A prominent figure in the Ministry of Justice (MoJ) has hinted that the government is again considering banning inducements and incentives in the personal injury and medical negligence claims market.
Head of Civil Litigation Funding and Costs for the MoJ, Robert Wright, stated that the MoJ had “concerns” over the way some solicitors were using incentives in their advertising to attract compensation claim clients.
Claims management companies, which are regulated by the MoJ are already banned from offering inducements, but the Solicitors Regulation Authority (SRA) is against a similar ban for solicitors as it says there is no evidence that the practice is harmful. The Law Society appears to be taking a similar view.
Mr Wright, in a speech to a recent conference held by the Association of British Insurers, said that he had personally seen a billboard advertisement offering inducements such as a smart phone, gold coin or laptop for making a claim. This advert in question did say that terms and conditions applied, but these were not detailed on the company’s internet site.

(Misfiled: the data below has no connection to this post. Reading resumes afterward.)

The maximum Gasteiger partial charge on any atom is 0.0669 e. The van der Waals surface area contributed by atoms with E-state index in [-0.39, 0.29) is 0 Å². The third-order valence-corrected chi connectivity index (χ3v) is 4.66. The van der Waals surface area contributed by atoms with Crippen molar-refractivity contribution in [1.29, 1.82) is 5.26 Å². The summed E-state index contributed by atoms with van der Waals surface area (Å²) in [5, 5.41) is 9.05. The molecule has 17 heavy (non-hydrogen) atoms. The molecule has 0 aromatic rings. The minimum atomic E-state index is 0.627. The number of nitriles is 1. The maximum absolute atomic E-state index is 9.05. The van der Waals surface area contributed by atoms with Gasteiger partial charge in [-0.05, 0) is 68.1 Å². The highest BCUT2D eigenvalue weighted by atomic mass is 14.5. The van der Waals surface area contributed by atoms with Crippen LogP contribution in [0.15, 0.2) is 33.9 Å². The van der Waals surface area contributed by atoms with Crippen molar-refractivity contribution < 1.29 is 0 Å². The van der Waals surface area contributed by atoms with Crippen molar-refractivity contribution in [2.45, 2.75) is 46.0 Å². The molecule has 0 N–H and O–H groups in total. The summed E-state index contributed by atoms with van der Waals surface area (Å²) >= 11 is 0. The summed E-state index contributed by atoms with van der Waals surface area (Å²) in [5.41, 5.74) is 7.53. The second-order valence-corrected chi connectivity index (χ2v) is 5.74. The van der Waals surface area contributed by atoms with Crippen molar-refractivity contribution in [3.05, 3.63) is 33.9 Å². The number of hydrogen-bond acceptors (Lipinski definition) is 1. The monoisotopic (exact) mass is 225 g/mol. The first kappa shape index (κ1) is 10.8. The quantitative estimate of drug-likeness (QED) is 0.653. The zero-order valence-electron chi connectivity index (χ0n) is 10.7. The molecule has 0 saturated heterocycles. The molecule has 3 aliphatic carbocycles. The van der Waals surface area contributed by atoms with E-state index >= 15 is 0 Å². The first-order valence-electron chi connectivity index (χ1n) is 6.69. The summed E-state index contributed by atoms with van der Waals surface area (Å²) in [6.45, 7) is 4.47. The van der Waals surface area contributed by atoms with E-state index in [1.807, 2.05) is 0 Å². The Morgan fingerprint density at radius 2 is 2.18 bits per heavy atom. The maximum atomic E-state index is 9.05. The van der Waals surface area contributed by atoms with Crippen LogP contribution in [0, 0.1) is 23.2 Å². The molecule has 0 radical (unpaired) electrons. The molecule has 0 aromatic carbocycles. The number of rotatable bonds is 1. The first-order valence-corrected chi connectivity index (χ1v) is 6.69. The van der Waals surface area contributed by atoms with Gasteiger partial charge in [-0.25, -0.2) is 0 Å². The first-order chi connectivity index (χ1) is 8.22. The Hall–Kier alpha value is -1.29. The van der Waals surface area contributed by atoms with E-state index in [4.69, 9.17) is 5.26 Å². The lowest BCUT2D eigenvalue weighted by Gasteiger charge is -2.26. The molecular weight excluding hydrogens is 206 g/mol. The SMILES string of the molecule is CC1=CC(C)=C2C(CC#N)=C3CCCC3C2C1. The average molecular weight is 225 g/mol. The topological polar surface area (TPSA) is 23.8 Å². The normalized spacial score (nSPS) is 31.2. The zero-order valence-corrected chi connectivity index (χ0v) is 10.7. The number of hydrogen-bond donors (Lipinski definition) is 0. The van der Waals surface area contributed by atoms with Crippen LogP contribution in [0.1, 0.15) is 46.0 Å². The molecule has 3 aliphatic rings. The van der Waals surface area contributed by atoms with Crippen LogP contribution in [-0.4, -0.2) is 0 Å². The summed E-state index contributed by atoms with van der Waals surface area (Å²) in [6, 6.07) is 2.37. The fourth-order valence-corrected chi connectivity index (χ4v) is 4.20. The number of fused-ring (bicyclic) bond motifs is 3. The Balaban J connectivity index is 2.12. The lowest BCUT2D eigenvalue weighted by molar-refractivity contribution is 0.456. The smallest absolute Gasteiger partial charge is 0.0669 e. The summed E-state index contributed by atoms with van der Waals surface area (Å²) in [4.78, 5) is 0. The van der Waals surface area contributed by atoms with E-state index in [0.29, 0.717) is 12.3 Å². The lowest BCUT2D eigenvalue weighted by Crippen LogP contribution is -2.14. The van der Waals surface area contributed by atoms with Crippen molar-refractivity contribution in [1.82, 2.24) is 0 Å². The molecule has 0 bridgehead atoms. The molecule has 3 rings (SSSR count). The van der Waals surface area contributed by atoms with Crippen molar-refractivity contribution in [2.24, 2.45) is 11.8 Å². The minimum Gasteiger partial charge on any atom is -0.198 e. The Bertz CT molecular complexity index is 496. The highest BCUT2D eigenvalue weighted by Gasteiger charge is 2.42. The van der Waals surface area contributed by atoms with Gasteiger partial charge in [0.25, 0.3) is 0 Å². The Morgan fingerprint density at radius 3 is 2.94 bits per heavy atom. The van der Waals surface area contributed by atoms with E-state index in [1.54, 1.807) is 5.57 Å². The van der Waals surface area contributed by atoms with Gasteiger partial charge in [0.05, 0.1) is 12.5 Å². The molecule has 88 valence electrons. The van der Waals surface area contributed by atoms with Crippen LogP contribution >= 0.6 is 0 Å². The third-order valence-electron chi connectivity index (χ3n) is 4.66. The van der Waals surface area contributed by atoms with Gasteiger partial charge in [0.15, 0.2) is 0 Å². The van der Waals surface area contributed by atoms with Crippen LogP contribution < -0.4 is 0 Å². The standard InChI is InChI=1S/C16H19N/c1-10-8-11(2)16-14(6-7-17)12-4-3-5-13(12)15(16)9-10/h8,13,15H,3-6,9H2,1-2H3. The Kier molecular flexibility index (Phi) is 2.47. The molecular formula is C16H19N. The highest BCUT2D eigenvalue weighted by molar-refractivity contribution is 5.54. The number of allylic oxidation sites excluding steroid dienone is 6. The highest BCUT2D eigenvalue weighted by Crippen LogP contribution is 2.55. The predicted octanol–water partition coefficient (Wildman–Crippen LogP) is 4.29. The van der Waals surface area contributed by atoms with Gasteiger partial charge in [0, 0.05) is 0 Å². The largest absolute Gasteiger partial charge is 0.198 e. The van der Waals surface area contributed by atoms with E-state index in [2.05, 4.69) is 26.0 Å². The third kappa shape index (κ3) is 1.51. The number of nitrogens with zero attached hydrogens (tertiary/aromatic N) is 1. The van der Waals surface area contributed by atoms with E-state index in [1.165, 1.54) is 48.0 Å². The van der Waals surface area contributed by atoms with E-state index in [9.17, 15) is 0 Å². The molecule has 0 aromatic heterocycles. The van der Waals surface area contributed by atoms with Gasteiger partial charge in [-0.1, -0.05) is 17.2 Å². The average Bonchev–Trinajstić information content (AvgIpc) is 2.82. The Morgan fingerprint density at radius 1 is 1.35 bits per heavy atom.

Robert Wright stated that there should not be the culture of “encouragement to claim” that has been an issue in the past. The government has already banned claims management companies from using these practices and is “concerned” that the use of inducements is spreading.
The government takes a very different view to the SRA and is to look at different ways of restricting the practice of inducements, such as self-regulation or an outright ban.
Inducements is a divisive issue in the claims community, with some individual law firms feeling that it is their right to use this sort of marketing to bring clients to them. However, consumer and other groups have raised concerns that offering cash or a gift increases public perceptions of a compensation culture.
Our view – the whole issue of these inducements is wrong . We attract clients because we are genuine medical negligence specialists, not because we bribe our client to instruct us.
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